Proud and re­lieved to have an heir in Prince Ed­ward, when King James V of Scot­land fa­thered a daugh­ter, Mary, in 1542, Henry VIII de­cided that she would make an ideal bride for his son, but the Scot­tish par­lia­ment re­fused to ac­cept the pro­posal. As a re­sult, Henry went to war with Scot­land to try and force the Scots to agree to the mar­riage. It was a con­flict that was to go on for some eight years, con­tin­u­ing af­ter Henry’s death, and be­came known as the “Rough Woo­ing” af­ter Ge­orge Gor­don’s re­mark, “We liked not the man­ner of the woo­ing, and we could not stoop to be­ing bul­lied into love.”

Although Mary suc­ceeded as Queen of Scots as an in­fant, she never did marry Henry’s only son. His de­sire to sub­due the Scots and make them loyal

to Eng­land was also doomed to fail­ure.

King Henry VIII died at White­hall Palace on 28th Jan­uary 1547 at the age of 56. His doc­tors had been afraid to tell him that he was dy­ing be­cause the Trea­son Act for­bade any­one from pre­dict­ing the death of the King. Arch­bishop Thomas Cran­mer came to the royal bed­cham­ber at mid­night on 27th Jan­uary. Find­ing the King un­able to speak, Cran­mer asked him to give a sign that he trusted in Je­sus Christ. Henry gripped his hand and died shortly af­ter­wards at 2am. So cor­pu­lent had the King be­come that, rather grue­somely, his body ex­ploded in the lead cof­fin prior to the fu­neral.

In ac­cor­dance with his wishes, Henry was buried at St. Ge­orge’s Chapel, Wind­sor, with his fourth wife Jane Seymour. It took 16 strong Yeomen of the Guard to carry Henry’s cof­fin into the chapel and lower it into the vault in the choir. For a flam­boy­ant monarch, Henry VIII’S tomb is sur­pris­ingly un­os­ten­ta­tious and it was not un­til the early part of the 19th cen­tury that he was given a me­mo­rial slab. Some­what sur­pris­ingly, just over a cen­tury af­ter Henry’s death, Oliver Cromwell had the de­cap­i­tated body of Charles I de­posited in the same vault.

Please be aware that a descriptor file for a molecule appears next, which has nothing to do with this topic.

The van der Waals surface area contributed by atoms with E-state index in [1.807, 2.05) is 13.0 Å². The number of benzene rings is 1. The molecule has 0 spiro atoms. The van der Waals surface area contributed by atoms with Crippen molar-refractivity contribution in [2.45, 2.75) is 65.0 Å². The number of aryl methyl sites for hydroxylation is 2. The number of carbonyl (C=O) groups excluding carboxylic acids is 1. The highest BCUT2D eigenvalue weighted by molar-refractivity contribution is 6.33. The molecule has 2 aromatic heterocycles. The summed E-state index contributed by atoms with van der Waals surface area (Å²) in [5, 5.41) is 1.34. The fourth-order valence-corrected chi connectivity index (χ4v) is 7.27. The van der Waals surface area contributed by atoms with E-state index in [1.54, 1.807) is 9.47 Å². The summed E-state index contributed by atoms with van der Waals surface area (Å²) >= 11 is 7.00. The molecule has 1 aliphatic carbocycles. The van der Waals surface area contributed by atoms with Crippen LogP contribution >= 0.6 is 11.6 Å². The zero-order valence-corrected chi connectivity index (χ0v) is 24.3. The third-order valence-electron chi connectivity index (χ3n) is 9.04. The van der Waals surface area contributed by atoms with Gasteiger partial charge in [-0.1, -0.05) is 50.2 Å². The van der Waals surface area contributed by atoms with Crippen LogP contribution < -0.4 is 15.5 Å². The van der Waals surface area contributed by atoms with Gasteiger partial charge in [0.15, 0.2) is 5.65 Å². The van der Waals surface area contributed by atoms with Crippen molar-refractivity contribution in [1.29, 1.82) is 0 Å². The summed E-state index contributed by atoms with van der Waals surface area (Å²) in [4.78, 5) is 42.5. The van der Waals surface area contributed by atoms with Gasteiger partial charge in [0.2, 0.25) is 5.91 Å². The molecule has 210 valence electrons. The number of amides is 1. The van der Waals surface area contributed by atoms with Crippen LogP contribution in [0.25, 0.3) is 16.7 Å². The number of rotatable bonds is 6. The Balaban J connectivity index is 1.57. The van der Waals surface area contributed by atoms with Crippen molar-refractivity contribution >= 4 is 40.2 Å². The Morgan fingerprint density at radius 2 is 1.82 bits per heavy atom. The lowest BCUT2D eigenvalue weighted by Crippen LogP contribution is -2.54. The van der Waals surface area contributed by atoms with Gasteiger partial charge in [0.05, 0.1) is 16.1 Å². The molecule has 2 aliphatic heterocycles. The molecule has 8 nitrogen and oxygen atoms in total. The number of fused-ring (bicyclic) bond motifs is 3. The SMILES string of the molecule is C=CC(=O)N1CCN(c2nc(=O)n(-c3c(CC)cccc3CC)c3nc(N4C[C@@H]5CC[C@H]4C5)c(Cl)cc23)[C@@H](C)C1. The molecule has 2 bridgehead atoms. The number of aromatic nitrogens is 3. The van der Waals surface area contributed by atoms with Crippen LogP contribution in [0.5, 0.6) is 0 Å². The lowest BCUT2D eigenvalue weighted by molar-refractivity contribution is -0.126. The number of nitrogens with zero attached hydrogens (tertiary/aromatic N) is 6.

Henry had in­tended to have an elab­o­rate tomb built, hav­ing ap­pro­pri­ated the de­sign and ma­te­ri­als orig­i­nally in­tended for Car­di­nal Wolsey. Work on the tomb was never fin­ished and the black mar­ble sar­coph­a­gus that was go­ing to be used now forms the base of Nel­son’s tomb in St. Paul’s Cathe­dral. In 2015 the Vic­to­ria and Al­bert Mu­seum in Lon­don ac­quired four bronze an­gels that had been made for Car­di­nal Wolsey’s tomb and would have stood at the four corners of Henry’s had it ever been com­pleted. Four gilt-bronze can­dle­sticks that would also have formed part of Henry VIII’S tomb are now at St. Bavo Cathe­dral in Ghent, Bel­gium.

De­spite the many mar­riages, his of­ten tyran­ni­cal be­hav­iour and the ex­e­cu­tions of those that dis­pleased him — which ac­cord­ing to the English chron­i­cler Raphael Holin­shed amounted to some 72,000 — Henry VIII re­mained a well-liked king with his peo­ple and he changed the course of English history by trans­form­ing Eng­land into a Protes­tant coun­try. Leav­ing three chil­dren as heirs, he died know­ing that the Tu­dor dy­nasty was se­cure. The re­cent suc­cess of the BBC tele­vi­sion drama se­ries Wolf Hall proves that the fas­ci­na­tion with Henry and his court con­tin­ues un­abated.